While 4IR is not a specific technology as I originally thought, it does represent an unprecedented opportunity for those of us in learning & development!  Not only will we use the new technologies we will soon have access to in our learning solutions, but the velocity, scope, and system impact of 4IR will require significant and ongoing training to maximize ROI. Why should you care? As a learning and development professional, I am confident YOU will have a very key role in keeping your company competitive and relevant.  What are you doing about it today?

For your reflection:

  • Contributors to the Accenture white paper assert that 4IR will have such an impact on reskilling that CEO’s should assume the role of Chief Learning Officer in their respective companies. Is this an over-reaction? Why or why not?
  • I believe that even the digital natives entering the workforce will be ill-equipped to deal with the rate of change, and need significant training to deliver the promise of 4IR.   What do you think?
  • The author of the Nov 28, 2018, TD Magazine article referenced here asks: Does your company have what it needs to compete in the Fourth Industrial Revolution? How would you respond to this right now?


Ellis, R.K (2018, November) Revolution 4.0:  Does your company has what it needs to compete in the Fourth Industrial Revolution? TD Magazine. Volume 72, Number 11. Pages 26-31.

Fourth Industrial Revolution.  Retrieved 1 November from              https://en.wikipedia.org/wiki/Fourth_Industrial_Revolution

Shook, E. and Knickrehm, M. (2018) Harnessing Revolution: Creating the Future Workforce       Today.  Retrieved from:  https://www.accenture.com/us-    en/_acnmedia/A2F06B52B774493BBBA35EA27BCDFCE7.pdf#zoom=50

Schwab, K. (2017). The Fourth Industrial Revolution. World Economic Forum. New York, NY: Crown Publishing Group.

World Economic Forum.  Retrieved  1 November from





  • I had not previously heard of the acronym 4IR, so I was drawn to this post to learn more. IoT is an important factor at the company that I work for and as an organization, we are identifying ways to prepare the frontline workforce to position IoT devices to the appropriate profile of customer. This requires change management as well as learning and development. There are high level learning objectives like being able to demonstrate understanding of the technology, effectively position devices and troubleshooting steps. Being in a technology industry consistently maintains challenges for the organization, both for developers and those that focus on people development to be able to be productive with and provide customer support for technological advances.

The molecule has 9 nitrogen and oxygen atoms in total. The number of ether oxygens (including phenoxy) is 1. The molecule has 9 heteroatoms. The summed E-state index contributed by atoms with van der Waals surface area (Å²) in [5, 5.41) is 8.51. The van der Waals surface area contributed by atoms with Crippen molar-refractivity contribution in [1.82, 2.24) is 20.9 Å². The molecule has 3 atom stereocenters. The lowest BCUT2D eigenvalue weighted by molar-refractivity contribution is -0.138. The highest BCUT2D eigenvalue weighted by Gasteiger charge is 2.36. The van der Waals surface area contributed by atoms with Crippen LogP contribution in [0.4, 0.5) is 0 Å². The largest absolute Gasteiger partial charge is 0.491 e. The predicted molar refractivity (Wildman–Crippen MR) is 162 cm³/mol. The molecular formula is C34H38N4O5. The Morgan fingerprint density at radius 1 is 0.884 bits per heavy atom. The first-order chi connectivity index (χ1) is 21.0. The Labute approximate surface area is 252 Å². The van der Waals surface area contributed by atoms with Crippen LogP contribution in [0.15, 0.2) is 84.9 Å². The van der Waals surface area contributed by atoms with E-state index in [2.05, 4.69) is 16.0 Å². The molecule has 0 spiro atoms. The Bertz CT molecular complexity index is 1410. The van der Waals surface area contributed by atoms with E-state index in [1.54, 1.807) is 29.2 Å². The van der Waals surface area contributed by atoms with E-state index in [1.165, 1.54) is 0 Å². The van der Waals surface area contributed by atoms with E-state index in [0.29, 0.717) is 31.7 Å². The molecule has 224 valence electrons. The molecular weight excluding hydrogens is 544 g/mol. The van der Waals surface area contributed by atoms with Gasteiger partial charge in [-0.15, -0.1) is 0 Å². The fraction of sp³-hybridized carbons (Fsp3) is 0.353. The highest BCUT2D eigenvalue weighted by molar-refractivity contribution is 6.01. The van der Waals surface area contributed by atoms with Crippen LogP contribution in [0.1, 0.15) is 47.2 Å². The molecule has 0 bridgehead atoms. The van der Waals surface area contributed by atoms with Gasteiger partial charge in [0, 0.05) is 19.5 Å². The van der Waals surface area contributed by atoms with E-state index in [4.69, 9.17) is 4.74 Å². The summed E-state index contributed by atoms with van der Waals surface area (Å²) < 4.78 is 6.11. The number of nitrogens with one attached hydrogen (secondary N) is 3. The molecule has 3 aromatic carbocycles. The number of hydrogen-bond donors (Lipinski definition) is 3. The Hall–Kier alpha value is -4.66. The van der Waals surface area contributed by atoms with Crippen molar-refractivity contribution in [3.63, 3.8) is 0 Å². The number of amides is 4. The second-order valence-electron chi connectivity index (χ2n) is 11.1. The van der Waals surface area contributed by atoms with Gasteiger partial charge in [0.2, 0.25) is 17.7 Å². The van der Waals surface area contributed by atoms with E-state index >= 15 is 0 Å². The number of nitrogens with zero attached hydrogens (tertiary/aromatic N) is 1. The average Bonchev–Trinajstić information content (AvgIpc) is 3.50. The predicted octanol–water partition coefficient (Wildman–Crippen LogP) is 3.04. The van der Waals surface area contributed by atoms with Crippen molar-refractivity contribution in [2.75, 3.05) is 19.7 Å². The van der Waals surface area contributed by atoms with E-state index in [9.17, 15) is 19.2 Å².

• The shelf life of many skills has shrunk already! Jobs that once paid good money don’t exist. This is nothing new but the 4IR does point to some unique skills we may need and some that don’t exist yet. If the last industrial revolution is any indication of the mass amount of skills that will die out we should absolutely have our leaders plan on assuming the role of learning officer. Technology is changing exponentially and we have seen the impact of those changes prior to this shift. Imagine explaining to a farmer from 1930s, what Customer Relationship Management salesmen are. It would be hard! These shift in job skills are coming faster because the technology is growing faster. It is best to be prepared.

Leave a Reply to Joe Cancel reply

Please log in using one of these methods to post your comment:

WordPress.com Logo

You are commenting using your WordPress.com account. Log Out /  Change )

Google photo

You are commenting using your Google account. Log Out /  Change )

Twitter picture

You are commenting using your Twitter account. Log Out /  Change )

Facebook photo

You are commenting using your Facebook account. Log Out /  Change )

Connecting to %s